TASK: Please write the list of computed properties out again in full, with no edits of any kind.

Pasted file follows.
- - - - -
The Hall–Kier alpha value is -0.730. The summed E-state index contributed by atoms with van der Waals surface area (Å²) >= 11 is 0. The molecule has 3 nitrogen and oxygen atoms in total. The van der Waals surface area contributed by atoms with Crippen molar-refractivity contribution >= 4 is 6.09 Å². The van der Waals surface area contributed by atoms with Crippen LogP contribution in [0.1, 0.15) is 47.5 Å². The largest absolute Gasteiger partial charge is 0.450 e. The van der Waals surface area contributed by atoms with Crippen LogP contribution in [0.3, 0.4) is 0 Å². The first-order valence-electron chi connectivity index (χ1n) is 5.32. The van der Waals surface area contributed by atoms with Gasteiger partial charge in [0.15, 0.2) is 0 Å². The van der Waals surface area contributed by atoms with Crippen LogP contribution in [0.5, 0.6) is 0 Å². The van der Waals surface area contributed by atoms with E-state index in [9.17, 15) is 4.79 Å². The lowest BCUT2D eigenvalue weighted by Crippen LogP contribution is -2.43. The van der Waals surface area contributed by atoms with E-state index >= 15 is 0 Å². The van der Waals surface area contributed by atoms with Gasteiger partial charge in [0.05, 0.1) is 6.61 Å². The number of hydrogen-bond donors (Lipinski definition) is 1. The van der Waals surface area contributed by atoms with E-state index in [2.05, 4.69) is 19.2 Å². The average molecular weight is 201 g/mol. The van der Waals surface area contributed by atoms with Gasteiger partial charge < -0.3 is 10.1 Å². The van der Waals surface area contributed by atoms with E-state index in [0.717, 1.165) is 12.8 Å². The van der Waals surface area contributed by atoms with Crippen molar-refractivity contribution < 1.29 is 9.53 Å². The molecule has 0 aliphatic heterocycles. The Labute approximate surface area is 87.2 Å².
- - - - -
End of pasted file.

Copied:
The Hall–Kier alpha value is -0.730. The summed E-state index contributed by atoms with van der Waals surface area (Å²) >= 11 is 0. The molecule has 3 nitrogen and oxygen atoms in total. The van der Waals surface area contributed by atoms with Crippen molar-refractivity contribution >= 4 is 6.09 Å². The van der Waals surface area contributed by atoms with Crippen LogP contribution in [0.1, 0.15) is 47.5 Å². The largest absolute Gasteiger partial charge is 0.450 e. The van der Waals surface area contributed by atoms with Crippen LogP contribution in [0.3, 0.4) is 0 Å². The first-order valence-electron chi connectivity index (χ1n) is 5.32. The van der Waals surface area contributed by atoms with Gasteiger partial charge in [0.15, 0.2) is 0 Å². The van der Waals surface area contributed by atoms with Crippen LogP contribution in [0.5, 0.6) is 0 Å². The van der Waals surface area contributed by atoms with E-state index in [9.17, 15) is 4.79 Å². The lowest BCUT2D eigenvalue weighted by Crippen LogP contribution is -2.43. The van der Waals surface area contributed by atoms with E-state index >= 15 is 0 Å². The van der Waals surface area contributed by atoms with Gasteiger partial charge in [0.05, 0.1) is 6.61 Å². The number of hydrogen-bond donors (Lipinski definition) is 1. The van der Waals surface area contributed by atoms with E-state index in [2.05, 4.69) is 19.2 Å². The average molecular weight is 201 g/mol. The van der Waals surface area contributed by atoms with Gasteiger partial charge < -0.3 is 10.1 Å². The van der Waals surface area contributed by atoms with E-state index in [0.717, 1.165) is 12.8 Å². The van der Waals surface area contributed by atoms with Crippen molar-refractivity contribution < 1.29 is 9.53 Å². The molecule has 0 aliphatic heterocycles. The Labute approximate surface area is 87.2 Å².